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the winter, Mr. Jaines McNab, curator of [the Royal Botanical Gardens, delivered an address on the change of climate in Scotland, Which, during the last fifty years has undergone a considerable lessening of the summer heat. From this cause ■peaches and nectarines cannot be ripened to the same perfection in the open air as formerly, while asparagus, mushrooms, and tomatoes are gradually disappearing. The larch, in spite of the enormous quantities of seed annually imported, if declining in vigour, and there is a talk of substituting for is the Wellingtonia as a nurse-tree. Mr. McNab proposes that a central committee should be appointed to investigate the whole subject of the change of climate in Scotland.

The following is an ephemeris (for 0*1 Berlin time) of the comet discovered by M. Coggia at Marseilles, on the evening of the 10th inst: — November 22, I4h 51° 25s—6" 8'-2; ^November 30, 1411 I4m 305—22° 43''o; December 8, I4h o"'l7s — 32° i'.8. Its elements are:—T = Dec, 4-1348, Berlin mean ftme ; x =94° 23' 14"; S = 254° 14' 9" ; i = 27° 2' 7". Mean Equinox, 1873-0 log. q. = 9-83810.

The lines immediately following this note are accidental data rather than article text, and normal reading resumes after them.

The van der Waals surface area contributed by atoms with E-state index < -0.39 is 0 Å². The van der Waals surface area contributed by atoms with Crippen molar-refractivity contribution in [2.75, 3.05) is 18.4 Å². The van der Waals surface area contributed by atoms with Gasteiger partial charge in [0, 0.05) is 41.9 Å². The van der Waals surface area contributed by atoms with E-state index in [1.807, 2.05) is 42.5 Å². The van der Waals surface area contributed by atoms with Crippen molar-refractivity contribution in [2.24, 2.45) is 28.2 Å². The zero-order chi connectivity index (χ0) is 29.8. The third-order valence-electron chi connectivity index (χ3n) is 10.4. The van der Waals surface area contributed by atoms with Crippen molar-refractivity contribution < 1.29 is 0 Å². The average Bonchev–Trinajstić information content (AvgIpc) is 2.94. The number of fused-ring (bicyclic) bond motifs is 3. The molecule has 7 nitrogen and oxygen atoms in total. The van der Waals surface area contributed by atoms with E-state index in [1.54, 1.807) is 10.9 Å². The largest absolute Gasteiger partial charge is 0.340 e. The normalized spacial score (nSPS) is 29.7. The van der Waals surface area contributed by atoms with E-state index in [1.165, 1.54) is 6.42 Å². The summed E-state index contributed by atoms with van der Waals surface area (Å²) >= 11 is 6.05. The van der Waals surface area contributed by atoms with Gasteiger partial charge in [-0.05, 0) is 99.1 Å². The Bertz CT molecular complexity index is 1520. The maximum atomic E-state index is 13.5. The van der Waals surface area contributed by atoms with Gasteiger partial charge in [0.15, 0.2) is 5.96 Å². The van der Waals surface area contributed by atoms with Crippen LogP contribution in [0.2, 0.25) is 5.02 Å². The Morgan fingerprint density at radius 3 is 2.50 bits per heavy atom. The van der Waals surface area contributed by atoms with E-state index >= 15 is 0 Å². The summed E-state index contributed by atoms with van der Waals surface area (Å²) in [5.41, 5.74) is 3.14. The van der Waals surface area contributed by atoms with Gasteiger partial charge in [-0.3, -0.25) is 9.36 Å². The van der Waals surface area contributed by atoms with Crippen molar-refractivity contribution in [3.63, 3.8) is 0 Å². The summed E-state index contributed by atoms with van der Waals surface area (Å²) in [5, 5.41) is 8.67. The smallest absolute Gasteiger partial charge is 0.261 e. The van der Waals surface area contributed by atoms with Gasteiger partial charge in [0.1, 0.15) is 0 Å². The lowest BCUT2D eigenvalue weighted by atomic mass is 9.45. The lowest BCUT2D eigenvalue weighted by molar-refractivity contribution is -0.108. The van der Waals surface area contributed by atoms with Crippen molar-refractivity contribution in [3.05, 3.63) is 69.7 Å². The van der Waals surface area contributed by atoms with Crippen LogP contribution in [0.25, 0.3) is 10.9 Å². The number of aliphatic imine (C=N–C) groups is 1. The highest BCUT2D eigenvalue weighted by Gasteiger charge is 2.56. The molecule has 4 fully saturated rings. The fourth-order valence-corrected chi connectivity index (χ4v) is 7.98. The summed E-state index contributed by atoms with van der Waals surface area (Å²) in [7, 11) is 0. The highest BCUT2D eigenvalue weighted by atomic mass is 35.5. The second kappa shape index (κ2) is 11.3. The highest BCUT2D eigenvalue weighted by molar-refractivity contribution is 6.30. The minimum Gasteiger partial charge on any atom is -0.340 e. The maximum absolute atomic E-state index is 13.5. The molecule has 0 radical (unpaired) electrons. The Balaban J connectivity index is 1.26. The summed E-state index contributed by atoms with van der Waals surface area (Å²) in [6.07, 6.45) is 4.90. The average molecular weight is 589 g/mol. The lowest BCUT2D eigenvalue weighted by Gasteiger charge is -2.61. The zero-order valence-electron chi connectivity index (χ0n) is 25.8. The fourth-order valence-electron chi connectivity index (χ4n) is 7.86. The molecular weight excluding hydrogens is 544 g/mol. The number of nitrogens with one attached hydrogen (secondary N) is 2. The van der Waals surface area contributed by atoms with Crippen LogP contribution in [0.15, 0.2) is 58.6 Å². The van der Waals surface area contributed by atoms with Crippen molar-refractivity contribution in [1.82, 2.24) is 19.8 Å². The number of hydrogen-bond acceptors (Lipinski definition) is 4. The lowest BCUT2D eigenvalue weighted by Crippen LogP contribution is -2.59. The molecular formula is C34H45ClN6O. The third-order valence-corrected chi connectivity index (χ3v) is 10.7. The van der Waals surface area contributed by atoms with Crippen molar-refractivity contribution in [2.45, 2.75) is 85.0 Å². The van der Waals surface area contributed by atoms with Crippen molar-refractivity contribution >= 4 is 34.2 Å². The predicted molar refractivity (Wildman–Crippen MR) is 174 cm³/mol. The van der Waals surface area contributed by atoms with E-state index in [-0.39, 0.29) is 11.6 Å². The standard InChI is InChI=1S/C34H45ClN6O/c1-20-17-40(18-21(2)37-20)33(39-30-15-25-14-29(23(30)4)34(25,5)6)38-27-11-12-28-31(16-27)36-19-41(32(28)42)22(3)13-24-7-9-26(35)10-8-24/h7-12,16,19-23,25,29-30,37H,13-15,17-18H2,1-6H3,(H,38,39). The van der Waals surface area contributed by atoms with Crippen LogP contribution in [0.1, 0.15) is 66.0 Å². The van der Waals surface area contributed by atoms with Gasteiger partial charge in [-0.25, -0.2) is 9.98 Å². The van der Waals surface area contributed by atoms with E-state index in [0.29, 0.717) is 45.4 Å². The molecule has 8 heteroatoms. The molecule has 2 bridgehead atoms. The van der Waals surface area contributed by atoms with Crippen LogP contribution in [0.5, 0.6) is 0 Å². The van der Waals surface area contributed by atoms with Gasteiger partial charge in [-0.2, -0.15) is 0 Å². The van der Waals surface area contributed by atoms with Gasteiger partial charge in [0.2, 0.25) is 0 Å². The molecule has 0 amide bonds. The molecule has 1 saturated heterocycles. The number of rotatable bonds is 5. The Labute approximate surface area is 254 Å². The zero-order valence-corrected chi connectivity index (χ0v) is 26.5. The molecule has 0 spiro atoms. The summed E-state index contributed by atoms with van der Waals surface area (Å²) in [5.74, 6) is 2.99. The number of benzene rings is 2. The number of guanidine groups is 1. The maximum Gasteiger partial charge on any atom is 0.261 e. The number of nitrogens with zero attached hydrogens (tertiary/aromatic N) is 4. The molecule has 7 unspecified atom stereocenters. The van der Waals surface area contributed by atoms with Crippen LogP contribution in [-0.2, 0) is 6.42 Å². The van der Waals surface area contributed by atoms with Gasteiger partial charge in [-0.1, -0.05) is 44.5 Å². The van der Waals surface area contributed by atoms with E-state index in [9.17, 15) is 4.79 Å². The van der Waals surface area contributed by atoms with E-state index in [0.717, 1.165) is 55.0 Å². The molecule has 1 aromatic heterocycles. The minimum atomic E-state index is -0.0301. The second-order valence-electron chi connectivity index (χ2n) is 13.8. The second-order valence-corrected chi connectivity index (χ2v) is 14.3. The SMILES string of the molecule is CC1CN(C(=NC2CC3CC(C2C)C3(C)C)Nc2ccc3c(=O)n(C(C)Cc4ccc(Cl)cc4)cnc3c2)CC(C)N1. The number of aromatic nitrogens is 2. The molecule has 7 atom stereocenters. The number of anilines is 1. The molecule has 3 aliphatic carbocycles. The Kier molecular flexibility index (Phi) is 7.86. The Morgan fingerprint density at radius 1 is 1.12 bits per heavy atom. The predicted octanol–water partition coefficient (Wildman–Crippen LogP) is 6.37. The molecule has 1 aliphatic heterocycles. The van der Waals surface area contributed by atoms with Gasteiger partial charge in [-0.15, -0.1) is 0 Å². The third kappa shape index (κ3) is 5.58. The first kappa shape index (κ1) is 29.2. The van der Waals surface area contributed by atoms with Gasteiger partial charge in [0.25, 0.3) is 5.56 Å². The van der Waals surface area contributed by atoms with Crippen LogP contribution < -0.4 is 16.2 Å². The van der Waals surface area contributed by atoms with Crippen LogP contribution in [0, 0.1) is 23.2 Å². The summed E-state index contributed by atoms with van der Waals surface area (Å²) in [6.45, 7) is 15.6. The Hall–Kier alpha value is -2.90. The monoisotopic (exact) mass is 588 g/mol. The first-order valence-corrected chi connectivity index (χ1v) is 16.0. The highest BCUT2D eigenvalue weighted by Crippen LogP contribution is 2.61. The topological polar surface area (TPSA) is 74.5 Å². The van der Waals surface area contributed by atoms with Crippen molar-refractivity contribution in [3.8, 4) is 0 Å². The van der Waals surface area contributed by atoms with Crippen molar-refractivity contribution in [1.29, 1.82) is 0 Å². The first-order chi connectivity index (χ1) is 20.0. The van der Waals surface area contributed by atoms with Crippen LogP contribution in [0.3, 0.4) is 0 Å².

■ONEof the special results of the United States geological and geographical survey of the Territories, in chargeof Prof. F.V. Hayden. •during the past summer, has been the discovery that Colorado Territory is the centre of the greatest elevation of the Rocky Mountain chain. In Central Colorado the chain proper is about 120 miles broad, made up of three lofty parallel ranges, running nearly north-north-west, and flanked from the west by great plateaus and groups of peaks. Between the ranges lie the great elevated basins known as "parks." The front range, which rises abruptly from the plains, is seen from Denver in a grand panorama 120 miles long. From its snowy serrated crest rise ■many peaks between 13,000 and 14,000 ft. high. On the -west side of the parks is the Park Range, whose highest group is at Mount Lincoln, this and Quandary Peak each rising to about 14,000 ft. The survey has established a permanent meteorological station at Fairplay, 10,000 ft. above the sea, and another at Canon City, about 6,000 ft. These stations are all connected by a spirit-level line, and the comparison •of their observations will be of remarkable interest. The National Range lies east of the Park Range, and is separated from it by the Arkansas Valley. West of the National Range rises the great group of Elk Mountains, five of whose peaks are 14,000 ft. high. So far as known, there are in the district explored during the past season by the survey 72 peaks, ranging from 14,000 to 14,200 ft. in height.